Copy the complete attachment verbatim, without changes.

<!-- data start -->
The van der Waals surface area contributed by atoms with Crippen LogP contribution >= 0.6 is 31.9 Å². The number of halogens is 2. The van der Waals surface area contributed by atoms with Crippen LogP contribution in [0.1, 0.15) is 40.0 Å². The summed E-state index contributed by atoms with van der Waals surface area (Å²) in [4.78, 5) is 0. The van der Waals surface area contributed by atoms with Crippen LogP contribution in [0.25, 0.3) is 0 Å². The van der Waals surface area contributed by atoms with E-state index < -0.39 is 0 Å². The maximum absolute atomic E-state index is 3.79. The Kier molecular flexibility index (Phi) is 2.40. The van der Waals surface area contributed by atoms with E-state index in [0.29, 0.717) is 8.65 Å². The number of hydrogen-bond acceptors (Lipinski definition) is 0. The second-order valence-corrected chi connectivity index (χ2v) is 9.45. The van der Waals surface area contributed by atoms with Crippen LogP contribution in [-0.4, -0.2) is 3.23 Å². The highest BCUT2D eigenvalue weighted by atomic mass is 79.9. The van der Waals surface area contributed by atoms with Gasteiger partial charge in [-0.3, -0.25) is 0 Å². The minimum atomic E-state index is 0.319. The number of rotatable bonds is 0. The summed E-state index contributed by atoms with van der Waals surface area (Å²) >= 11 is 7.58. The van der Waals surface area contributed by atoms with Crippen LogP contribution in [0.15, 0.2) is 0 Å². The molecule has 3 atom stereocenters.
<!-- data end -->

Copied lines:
The van der Waals surface area contributed by atoms with Crippen LogP contribution >= 0.6 is 31.9 Å². The number of halogens is 2. The van der Waals surface area contributed by atoms with Crippen LogP contribution in [0.1, 0.15) is 40.0 Å². The summed E-state index contributed by atoms with van der Waals surface area (Å²) in [4.78, 5) is 0. The van der Waals surface area contributed by atoms with Crippen LogP contribution in [0.25, 0.3) is 0 Å². The van der Waals surface area contributed by atoms with E-state index < -0.39 is 0 Å². The maximum absolute atomic E-state index is 3.79. The Kier molecular flexibility index (Phi) is 2.40. The van der Waals surface area contributed by atoms with E-state index in [0.29, 0.717) is 8.65 Å². The number of hydrogen-bond acceptors (Lipinski definition) is 0. The second-order valence-corrected chi connectivity index (χ2v) is 9.45. The van der Waals surface area contributed by atoms with Crippen LogP contribution in [-0.4, -0.2) is 3.23 Å². The highest BCUT2D eigenvalue weighted by atomic mass is 79.9. The van der Waals surface area contributed by atoms with Gasteiger partial charge in [-0.3, -0.25) is 0 Å². The minimum atomic E-state index is 0.319. The number of rotatable bonds is 0. The summed E-state index contributed by atoms with van der Waals surface area (Å²) >= 11 is 7.58. The van der Waals surface area contributed by atoms with Crippen LogP contribution in [0.15, 0.2) is 0 Å². The molecule has 3 atom stereocenters.